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We want to push data from a server to clients but can only use HTTP (port 80). What is the best solution for messaging? One idea is Comet. Are there other ideas or frameworks which offer lets say JMS over HTTP. (Yes, ActiveMQ supports it too, but waggly IMHO. And JXTA supports it too but the configuration is complicated. Something simple is preferred.)

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5 Answers

up vote 9 down vote accepted

The simplest solution for many, many reasons is to use a Comet based approach (like you mention). This means the clients (to whom you want to "push" messages) open long-lived HTTP connections. Those connections stay open until they time out or you send the client a message. As soon as either happens the client opens a new connection.

Directly connecting to clients could be problematic for many reasons: they could be behind firewalls that disallow that, they could be behind proxies and so on.

Unless your clients are real servers (in which case you're really the client), have them contact you and send a response to mimic push.

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Is that right? When the message arrives at the browser a new connection is opened? –  djna Nov 13 '09 at 9:11
    
The client should be programmed to open a new connection. If it doesn't the server has no way of communicating with the client. –  cletus Nov 13 '09 at 9:25
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I'm sorry. Having trouble understanding. The client has opened an long-lived HTTP connection. Server sends messages up there - right? You then say "Those connections stay open until they time out or you send the client a message. As soon as either happens the client opens a new connection." Sounds like we are opening a second connection. Why? The message we just received contained the data we want, doesn't it? –  djna Nov 13 '09 at 10:01
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The new connection is to listen for the next message. The idea here is to keep an open connection to the server at all times that is just waiting for the server to do something with it. This allows the server to (in effect) initiate communications. Once the server uses the connection to send a message, a new connection needs to be opened up for the next message. All of this assumes we have a client that the server needs to be able to push data to. The alternative is to poll for changes at regular intervals, but that may create a delay in the event reaching a client. –  Kris Nov 13 '09 at 10:12
    
(Apologies for labouring the point, but this simply doesn't correspond to my experience). The connection is long lived, server squirts up data periodically, browser thread sucks that data and displays it. I don't see why we need to keep opening more connections. Right now, I've got real-time measurements updating in my browser, and just one connection (I think). –  djna Nov 13 '09 at 10:30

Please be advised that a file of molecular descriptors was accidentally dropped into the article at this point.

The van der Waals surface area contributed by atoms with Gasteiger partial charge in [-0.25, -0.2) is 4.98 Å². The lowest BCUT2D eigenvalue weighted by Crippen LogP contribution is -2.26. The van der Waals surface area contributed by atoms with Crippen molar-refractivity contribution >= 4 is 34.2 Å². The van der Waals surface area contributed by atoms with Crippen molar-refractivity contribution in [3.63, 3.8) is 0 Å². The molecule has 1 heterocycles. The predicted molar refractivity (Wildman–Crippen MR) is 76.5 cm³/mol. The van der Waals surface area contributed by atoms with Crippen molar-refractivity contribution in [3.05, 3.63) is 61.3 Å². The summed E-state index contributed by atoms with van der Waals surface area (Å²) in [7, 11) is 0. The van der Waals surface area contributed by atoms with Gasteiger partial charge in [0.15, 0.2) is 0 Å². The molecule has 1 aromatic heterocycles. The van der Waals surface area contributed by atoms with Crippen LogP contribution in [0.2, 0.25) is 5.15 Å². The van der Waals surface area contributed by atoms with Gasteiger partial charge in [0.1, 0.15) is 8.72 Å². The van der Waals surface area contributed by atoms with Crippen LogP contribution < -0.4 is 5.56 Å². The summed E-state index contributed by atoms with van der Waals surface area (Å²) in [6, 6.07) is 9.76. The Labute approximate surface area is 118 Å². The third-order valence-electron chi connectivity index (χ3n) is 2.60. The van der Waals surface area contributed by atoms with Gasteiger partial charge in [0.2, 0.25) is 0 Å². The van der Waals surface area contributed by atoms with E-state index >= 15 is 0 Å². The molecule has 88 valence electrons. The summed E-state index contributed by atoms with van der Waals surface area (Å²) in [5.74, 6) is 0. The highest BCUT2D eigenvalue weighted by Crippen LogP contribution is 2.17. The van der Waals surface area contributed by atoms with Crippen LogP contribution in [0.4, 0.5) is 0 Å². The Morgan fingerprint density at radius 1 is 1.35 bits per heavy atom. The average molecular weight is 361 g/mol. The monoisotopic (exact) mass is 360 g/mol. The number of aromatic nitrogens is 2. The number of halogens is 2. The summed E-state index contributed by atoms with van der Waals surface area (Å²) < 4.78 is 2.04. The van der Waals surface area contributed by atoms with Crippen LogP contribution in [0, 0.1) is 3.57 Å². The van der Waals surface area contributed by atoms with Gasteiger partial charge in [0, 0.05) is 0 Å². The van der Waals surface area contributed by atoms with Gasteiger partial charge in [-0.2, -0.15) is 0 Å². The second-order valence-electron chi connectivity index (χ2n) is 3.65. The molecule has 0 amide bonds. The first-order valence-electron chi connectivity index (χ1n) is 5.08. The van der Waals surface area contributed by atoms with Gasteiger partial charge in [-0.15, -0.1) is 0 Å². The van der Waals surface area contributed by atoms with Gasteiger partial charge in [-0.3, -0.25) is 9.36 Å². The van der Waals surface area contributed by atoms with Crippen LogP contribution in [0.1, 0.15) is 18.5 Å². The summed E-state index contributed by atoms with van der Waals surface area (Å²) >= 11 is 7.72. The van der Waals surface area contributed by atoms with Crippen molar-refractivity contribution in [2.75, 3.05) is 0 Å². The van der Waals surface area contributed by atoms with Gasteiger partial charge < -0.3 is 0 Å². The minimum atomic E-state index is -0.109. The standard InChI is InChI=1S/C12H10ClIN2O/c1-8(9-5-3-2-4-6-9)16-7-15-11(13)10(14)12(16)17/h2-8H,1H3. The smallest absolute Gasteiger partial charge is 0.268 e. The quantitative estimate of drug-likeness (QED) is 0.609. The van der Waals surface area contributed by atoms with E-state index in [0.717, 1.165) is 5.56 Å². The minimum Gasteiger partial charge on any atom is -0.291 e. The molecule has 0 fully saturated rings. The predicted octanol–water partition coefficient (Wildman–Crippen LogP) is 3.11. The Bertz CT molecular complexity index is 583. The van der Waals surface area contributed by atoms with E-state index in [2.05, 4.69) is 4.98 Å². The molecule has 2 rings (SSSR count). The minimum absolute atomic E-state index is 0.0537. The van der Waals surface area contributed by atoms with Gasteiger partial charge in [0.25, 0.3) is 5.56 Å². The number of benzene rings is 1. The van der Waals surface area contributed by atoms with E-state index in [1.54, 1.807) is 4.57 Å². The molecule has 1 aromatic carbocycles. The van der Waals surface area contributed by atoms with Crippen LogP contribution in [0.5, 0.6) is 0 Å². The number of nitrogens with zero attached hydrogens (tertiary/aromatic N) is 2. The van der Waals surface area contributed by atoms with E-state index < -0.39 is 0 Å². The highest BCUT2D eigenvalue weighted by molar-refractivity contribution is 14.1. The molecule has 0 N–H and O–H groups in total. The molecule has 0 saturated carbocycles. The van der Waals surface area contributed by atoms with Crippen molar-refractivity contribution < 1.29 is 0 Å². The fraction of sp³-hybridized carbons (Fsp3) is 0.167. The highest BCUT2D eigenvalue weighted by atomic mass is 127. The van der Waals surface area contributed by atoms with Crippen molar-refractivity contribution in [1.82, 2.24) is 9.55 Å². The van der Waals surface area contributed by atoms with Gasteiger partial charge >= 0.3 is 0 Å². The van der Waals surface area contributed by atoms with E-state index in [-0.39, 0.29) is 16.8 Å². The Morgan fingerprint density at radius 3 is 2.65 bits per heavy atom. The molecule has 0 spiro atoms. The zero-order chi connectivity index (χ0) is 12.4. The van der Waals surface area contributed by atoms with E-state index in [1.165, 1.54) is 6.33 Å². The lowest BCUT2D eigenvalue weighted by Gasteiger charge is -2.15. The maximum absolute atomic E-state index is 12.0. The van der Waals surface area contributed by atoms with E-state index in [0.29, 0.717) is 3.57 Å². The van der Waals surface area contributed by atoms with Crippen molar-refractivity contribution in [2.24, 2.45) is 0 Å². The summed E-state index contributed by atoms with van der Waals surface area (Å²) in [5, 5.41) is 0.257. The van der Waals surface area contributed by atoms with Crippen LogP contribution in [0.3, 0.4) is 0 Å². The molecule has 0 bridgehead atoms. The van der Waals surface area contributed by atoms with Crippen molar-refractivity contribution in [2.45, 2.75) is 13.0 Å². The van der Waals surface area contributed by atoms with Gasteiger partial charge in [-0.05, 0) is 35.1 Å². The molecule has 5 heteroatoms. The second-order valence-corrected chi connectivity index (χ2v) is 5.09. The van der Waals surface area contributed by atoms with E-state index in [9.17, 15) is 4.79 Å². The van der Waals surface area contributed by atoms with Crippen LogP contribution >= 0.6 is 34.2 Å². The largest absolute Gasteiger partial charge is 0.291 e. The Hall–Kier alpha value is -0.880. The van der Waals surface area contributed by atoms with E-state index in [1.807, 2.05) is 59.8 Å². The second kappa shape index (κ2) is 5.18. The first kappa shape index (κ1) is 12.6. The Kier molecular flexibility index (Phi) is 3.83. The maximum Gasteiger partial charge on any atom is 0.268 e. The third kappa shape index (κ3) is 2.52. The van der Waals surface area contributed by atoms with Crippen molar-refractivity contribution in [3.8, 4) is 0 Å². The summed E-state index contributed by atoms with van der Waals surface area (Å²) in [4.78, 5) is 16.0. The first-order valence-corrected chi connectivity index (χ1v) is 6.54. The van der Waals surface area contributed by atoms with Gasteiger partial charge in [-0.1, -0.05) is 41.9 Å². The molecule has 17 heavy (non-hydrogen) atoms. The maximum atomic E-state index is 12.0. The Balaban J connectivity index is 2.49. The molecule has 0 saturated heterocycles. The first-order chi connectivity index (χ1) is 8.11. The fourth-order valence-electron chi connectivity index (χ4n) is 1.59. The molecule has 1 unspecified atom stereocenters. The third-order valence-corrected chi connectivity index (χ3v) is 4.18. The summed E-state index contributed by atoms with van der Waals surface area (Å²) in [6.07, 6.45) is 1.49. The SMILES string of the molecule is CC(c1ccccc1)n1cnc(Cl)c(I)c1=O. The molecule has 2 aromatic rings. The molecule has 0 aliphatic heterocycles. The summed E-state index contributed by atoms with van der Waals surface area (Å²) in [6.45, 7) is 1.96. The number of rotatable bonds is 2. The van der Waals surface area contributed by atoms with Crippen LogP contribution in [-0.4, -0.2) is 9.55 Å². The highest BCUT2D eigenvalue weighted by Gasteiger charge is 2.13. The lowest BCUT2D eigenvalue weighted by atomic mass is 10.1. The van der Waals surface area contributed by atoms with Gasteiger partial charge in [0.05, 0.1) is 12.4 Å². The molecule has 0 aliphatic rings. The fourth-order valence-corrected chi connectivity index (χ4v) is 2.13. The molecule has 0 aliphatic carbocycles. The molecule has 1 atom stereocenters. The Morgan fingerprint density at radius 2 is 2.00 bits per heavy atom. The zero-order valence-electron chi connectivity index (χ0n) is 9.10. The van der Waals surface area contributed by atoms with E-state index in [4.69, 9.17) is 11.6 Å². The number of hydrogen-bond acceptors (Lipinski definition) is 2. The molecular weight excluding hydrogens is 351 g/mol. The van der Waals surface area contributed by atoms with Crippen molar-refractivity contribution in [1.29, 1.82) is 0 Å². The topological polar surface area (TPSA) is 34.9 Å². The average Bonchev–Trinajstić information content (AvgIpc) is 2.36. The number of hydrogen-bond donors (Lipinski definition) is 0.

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Atmosphere and DWR are both open source frameworks that can make Comet easy in Java.

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We used COMET in conjunction with JMS using WAS Web 2.0 Feature Pack; in effect the server did the JMS subscribe and COMET-pushed the message to the browser. as a developer it "felt" like the browser was subscribing to JMS. This "just worked" so we didn't look further for alternatives.

I could imagine a pure JavaScript JMS implementation in the browser, using HTTP as a transport but my instict is that this would be very heavyweight. I know of no such implementations.

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The alternative approach to those already discussed (i.e. Comet etc.) is to implement polling in the client. The downside of that approach is that you inevitably have a delay from the time of the message/event and until the client receives it. If your application is very sensitive to such delays, polling is out.

If a certain amount of delay (at minimum in the order of a few seconds) is acceptable, polling is less of an abuse of the HTTP protocol. It is also more robust against temporary network troubles as the server by default queues messages and wont get upset if the client isn't available on its schedule.

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There is really no big difference between polling and long-lived connections. In both cases you initate a poll, and it will return immediatelly, or with some delay. The longer the delay is the less connections you have to open. In all cases problems like terminated or unanswered calls are just lead to the next poll. Inside the HTTP/1.1 the (TCP)connection typically stays open. –  eckes Jul 4 '11 at 23:58
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I created an example app using Comet, Raphael, Bayeux, Java and Maven running PaaS Cloudbees and wrote a blog post about it, hopefully it will be helpful to someone.

http://geeks.aretotally.in/thinking-in-reverse-not-taking-orders-from-yo

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The link is not working. –  Vinicius Mar 28 at 19:43
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